Amazingly, I do get suggestions for this blog. For example, a family contingent has asked for cholesterol-friendly foods, including stuff for diabetic people. (It’s coming, so be patient.) Someone else, hopefully in jest, asked me if I would be grilling squirrel. (No.)
A friend asked me to review gluten-free beers. I am unfortunate enough to have sampled gluten-free beers… I find them to be repellent. No damn way I am spending cash to buy some niche product that would make my stomach curdle. So, instead of me choking down some pseudo-beer, this friend offered to gag down some gluten-free brews and write a post about his (presumably) horrible experience. Fine by me.
I have experience with two gluten-free beers: First, some lady at Schnuck’s was sampling Red Bridge a few years ago. I took a sip and then praised Jebus that I can drink real beer. Second, one of my friends from law school suffers from some malady that prevents him from drinking normal beer. He left 3 out of 6 gluten-free beers from a highly-reputable craft brewer in my house after a poker night. Again, they were awful.
This disdain in mind, I introduce you to Nick G., who has read and agreed to the Copyright Policy. I have made little to no edits to his post and he provided the photos, though I did write the title for him.
Gluten-Free Beers and Me: Coping with my Horrible Lot in Life, by Nick G.
What better place than a BBQ and beer blog for me to give some good options for those cutting gluten out of their diets or hosting gluten free guests. There are many misconceptions about gluten-free diets. For those unfamiliar with what gluten is, it’s the protein found in wheat, barley, and rye. Gluten-sensitive individuals cannot digest gluten. If left undigested it acts a toxin, harming the intestines, cell membranes, and the function of the brain. This isn’t a medical blog so let’s get to the beer.
As many beer drinkers know, barley is essential to most brewing processes. However, brewers are learning how to use corn, sorghum, rice, and extracted barley malt to give us gluten-sensitive drinkers our beer back. Gone are the days of settling for Red Bridge or Bard’s Tale (which is better than Red Bridge if you are in a pinch). In a recent trip to Binny’s in Chicago, IL, I found some great gluten-free ales and lagers worth the inflated price. Please note: gluten free beers are going to taste different (EDITORS NOTE: he means “weird and unpalatable”), and those not required to follow gluten free diets may not be as impressed as someone like myself. Those strictly following a gluten free diet will appreciate the efforts of these brewers.
Most impressively, one Spanish brewer has perfected a process in which they extract malt from the barley plant without pulling a significant amount of gluten. The lager, Daura, from brewer Estrella Damm is widely consider the best gluten free beer in the world, winning awards several years in a row. Technically, Daura has gluten, but only 6 parts per milliliter, which is well under the 20 ppm required by most gluten-free authorities. Daura possesses the classic lager golden color and body you’d expect from your local micro or Euro brew. You’ll find a faint aroma of flowery hops and its taste approaches the spicy hopiness of a pilsner. As with most lagers, pair it just about anything off the grill: steaks, wings, burgers, ribs, chicken, pizza, or maybe even fajitas. Of course, you’ll have to use gluten free buns, pizza crust, corn tortillas, and un-breaded wings to hold true to a gluten free meal.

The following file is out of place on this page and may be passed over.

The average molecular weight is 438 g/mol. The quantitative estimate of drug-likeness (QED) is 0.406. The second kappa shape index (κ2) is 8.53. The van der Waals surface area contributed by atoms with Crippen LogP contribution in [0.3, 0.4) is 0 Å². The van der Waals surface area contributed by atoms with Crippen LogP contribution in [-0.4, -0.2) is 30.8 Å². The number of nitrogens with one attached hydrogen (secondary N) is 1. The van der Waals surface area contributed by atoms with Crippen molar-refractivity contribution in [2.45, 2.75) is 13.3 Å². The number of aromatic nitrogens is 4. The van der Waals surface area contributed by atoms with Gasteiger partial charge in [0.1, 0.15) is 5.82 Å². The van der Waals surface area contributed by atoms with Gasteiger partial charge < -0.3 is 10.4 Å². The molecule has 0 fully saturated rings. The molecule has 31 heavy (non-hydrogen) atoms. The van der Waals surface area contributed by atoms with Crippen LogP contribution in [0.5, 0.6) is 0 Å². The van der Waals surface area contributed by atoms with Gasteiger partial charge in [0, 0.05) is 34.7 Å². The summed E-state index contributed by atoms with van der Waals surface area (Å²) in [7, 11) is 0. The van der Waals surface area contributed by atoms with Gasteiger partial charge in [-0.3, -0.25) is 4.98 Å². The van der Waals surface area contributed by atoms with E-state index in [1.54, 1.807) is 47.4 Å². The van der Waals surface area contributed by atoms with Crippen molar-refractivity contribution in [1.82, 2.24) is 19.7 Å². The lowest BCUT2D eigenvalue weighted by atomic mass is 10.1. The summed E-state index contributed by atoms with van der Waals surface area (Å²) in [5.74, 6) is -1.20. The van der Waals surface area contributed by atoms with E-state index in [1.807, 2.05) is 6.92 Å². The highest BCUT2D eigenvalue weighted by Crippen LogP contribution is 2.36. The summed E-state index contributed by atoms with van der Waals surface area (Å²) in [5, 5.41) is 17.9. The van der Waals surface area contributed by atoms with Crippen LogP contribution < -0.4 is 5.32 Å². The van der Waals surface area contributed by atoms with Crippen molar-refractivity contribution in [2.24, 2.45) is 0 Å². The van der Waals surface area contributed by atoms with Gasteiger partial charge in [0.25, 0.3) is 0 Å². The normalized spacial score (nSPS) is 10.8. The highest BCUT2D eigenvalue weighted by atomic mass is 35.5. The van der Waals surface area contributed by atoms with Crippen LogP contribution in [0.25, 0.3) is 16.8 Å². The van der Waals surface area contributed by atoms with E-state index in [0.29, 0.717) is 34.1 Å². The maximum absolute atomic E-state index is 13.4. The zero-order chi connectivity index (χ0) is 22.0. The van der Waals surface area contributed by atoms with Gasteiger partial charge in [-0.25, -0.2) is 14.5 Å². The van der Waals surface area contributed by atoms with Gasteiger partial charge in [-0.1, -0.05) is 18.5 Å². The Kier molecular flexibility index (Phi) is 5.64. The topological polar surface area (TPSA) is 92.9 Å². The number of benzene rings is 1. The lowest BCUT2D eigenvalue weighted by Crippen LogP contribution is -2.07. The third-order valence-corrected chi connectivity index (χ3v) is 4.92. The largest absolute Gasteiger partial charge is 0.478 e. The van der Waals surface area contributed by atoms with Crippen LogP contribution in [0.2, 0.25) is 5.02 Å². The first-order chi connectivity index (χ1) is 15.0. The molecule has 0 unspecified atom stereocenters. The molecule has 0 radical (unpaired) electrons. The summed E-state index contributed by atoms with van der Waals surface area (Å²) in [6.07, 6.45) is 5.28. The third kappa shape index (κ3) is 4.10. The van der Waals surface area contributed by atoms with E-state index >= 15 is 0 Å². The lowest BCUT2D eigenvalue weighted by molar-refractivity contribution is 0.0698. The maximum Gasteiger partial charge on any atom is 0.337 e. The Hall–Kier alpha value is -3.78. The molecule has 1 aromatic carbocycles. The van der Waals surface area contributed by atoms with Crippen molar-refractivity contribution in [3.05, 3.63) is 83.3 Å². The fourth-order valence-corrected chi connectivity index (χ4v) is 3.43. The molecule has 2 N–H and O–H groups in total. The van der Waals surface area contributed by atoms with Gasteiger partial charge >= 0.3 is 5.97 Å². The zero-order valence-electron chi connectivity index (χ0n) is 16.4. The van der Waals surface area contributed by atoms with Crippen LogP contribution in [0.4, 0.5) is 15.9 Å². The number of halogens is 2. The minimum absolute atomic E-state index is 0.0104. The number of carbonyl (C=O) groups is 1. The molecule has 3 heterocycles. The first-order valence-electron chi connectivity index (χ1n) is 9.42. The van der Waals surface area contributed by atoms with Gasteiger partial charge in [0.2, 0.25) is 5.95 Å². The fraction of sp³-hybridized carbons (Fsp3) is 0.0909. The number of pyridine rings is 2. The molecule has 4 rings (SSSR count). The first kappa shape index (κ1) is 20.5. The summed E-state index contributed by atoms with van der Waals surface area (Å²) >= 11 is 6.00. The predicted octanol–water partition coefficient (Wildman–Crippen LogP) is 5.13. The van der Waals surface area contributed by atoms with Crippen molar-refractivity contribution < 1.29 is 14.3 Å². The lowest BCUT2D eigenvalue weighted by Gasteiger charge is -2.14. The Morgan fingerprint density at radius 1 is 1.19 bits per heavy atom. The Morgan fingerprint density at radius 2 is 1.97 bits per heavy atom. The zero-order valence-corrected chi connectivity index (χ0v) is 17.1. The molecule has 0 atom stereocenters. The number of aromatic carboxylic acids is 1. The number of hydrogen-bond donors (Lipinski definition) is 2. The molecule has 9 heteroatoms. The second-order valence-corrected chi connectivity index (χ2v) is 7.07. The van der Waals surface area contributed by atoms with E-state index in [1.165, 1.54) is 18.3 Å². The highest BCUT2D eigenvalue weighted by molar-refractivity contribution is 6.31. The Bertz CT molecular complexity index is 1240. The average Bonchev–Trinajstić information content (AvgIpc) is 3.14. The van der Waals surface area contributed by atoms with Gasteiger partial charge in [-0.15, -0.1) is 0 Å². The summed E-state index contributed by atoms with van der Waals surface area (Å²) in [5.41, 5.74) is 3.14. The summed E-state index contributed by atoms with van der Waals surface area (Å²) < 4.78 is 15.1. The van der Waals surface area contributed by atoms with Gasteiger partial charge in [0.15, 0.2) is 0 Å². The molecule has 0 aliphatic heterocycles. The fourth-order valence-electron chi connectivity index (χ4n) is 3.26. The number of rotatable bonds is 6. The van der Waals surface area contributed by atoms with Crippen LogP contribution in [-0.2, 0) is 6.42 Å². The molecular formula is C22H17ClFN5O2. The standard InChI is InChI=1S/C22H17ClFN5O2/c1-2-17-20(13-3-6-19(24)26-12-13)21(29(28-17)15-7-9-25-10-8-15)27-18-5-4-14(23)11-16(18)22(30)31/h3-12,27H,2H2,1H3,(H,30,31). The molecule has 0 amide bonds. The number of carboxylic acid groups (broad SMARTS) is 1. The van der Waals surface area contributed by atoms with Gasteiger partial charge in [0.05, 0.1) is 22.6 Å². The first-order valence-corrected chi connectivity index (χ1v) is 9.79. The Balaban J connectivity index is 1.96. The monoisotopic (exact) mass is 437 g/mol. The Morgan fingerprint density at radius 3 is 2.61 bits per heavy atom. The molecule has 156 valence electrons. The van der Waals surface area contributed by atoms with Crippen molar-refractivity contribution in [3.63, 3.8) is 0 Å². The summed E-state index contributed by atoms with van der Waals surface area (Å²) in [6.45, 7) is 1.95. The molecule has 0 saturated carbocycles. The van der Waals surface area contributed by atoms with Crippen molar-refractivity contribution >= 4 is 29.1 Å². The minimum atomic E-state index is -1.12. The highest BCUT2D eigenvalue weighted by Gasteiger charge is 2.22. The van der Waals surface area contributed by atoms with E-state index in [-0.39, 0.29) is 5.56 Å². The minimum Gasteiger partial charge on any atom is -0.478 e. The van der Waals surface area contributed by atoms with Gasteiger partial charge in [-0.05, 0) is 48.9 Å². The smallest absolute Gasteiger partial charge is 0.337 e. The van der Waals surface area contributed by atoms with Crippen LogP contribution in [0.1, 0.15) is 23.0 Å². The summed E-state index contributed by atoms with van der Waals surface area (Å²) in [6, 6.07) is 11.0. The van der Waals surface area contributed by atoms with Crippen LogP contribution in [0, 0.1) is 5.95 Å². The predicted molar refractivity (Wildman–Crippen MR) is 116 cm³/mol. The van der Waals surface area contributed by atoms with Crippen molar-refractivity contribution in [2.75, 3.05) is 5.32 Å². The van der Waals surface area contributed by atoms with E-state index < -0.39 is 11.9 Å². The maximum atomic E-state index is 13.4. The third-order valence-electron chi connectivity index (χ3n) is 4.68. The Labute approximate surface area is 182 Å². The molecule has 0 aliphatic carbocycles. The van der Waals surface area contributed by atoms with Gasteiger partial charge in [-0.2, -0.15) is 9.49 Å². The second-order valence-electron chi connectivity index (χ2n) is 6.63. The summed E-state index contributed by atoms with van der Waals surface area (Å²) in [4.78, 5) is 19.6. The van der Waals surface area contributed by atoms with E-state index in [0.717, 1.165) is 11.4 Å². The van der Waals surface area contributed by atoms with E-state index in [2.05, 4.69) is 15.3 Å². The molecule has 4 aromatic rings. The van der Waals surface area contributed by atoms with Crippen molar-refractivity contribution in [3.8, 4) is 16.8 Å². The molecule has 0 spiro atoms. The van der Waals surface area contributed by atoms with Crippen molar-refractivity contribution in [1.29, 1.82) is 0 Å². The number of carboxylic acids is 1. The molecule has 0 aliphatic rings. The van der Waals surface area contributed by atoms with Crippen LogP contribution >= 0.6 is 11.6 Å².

New Planet Brewery from Colorado has also done well producing some gluten free brews. Their Tread Lightly Ale and Off Grid Pale Ale are great for ale lovers. Tread Lightly is less bold than your average ale. It’s not quite bronze in color, lacks much of an aroma and the taste is light and citrusy. Any lighter and it might be confused as a pilsner. I’d pair it with lemon pepper chicken or fish or gluten-free pasta primavera.
Off Grid Pale Ale offers a more classic bronze color, classic ale taste, and smooth finish. The spicy hops and molasses dominate the taste and aroma, but there is a bit of citrus to be enjoyed. I typically enjoy pale ales for session drinking and rarely try to pair it with a meal, but if pressed I’d drink it with wild game type dishes such as boar, venison, pheasant and maybe even lamb (depending on how you prepare it).
I’d be remiss if I failed to mention that ciders are naturally gluten free. When in doubt, get a cider (steer clear of Hornsby’s; they use traditional beer in the recipe). Magner’s, Strongbow, and Woodchuck are all reliable cider institutions. Fox Barrel and Crispin also have varieties most will enjoy. My favorite, though, is Magner’s Pear Cider. Serve in glass over ice and you’ll be impressed. Magner’s Pear isn’t as sweet as most apple-based ciders, is not as acidic, and has a true pear taste! Like pale ales, I find ciders are difficult to pair with a meal. I like them after dinner and with fruity desserts.
Choices are expanding everyday, but your best option is to go to large, corporate chain liquor stores (like Total Wine or Binny’s) to find a decent selection. If you fail to find a gluten-free beer option for your guests, remember that wine and distilled liquor are all gluten free regardless of the ingredients as gluten is broken down in the distilling process.